Gurob, the history of a town
Gurob (or Medinet Ghurab) is the Arabic name ('town of the raven') used by Egyptologists for a site on the western edge of the desert south of Lahun. The site has been heavily destroyed by the removal of mud-brick for fertiliser in the last hundred years. Its principal features were two large enclosures of the New Kingdom, and a series of cemeteries of various dates.
In the area of Gurob there are a few Naqada period tombs excavated by Loat (about 3500 - 3000 BC). Evidently there was already a settlement by the Early Dynastic Period (about 3000 BC), as Brunton/Engelbach (Brunton/Engelbach 1927: 5-6) excavated some tombs of that date. There are also several burials dating to the Old Kingdom (about 2686-2181 BC ) and the First Intermediate Period (2181-2025 BC ). All these burials seems to belong to small-scale rural settlements, and belong to relatively poor farm workers. There are almost no inscribed objects or objects that might be classified as 'art' according to the conventions of Egyptian formal art. It is not known whether all these burials belong to one village or several.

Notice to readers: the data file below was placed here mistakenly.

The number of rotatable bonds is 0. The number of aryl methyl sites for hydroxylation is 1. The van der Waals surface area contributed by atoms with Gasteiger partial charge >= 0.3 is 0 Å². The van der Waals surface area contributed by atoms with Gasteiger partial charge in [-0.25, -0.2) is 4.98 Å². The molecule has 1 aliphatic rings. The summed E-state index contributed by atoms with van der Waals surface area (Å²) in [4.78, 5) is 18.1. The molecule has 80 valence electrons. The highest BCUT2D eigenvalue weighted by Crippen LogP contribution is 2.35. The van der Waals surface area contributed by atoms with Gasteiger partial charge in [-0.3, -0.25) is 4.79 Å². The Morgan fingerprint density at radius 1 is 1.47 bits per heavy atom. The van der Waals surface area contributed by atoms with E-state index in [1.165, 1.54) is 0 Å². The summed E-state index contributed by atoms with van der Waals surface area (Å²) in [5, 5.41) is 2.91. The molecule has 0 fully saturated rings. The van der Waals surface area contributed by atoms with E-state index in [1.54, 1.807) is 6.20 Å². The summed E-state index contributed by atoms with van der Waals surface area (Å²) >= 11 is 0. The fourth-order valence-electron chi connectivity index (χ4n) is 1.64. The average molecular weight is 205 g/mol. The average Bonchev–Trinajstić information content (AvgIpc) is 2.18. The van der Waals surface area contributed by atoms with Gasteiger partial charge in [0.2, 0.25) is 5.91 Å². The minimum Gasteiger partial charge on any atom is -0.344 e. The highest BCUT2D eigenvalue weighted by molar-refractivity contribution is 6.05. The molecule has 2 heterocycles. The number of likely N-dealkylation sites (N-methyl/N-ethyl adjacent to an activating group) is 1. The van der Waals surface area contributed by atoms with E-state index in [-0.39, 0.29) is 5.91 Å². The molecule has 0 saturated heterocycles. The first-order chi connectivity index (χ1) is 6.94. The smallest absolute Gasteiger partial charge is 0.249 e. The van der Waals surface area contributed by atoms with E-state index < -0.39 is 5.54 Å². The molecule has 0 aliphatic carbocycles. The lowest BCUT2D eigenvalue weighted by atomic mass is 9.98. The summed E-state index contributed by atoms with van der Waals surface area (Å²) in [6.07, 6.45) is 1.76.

There are almost no finds from the Middle Kingdom (2025-1700 BC) at Gurob: just a few tombs date to the late Middle Kingdom and Second Intermediate Period (1700-1550 BC).
From the beginning of the New Kingdom (about 1500 BC ) the number of tombs rises sharply. The cemetery of this period might already belong to a larger settlement. In the 18th Dynasty - maybe under king Thutmose III or even earlier - a palace was built. The palace seems to have been especially important under Amenhotep III: a famous wooden head of queen Tiy was found here, and this with other high status objects of the same period could be taken to indicate that the queen resided here (seasonally?). The palace and town remained of regal importance after the Amarna period. At least one foreign wife of Ramesses II is mentioned among the fragments of administrative papyri found by Petrie at the site - queen Maathorneferura, daughter of the Hittite king.
The further history of the site is not known. The palace and town must have been abandoned by the end of the Ramesside period. There are burials datable to the Ptolemaic Period, but the site seems no longer to be of the same significance as before.
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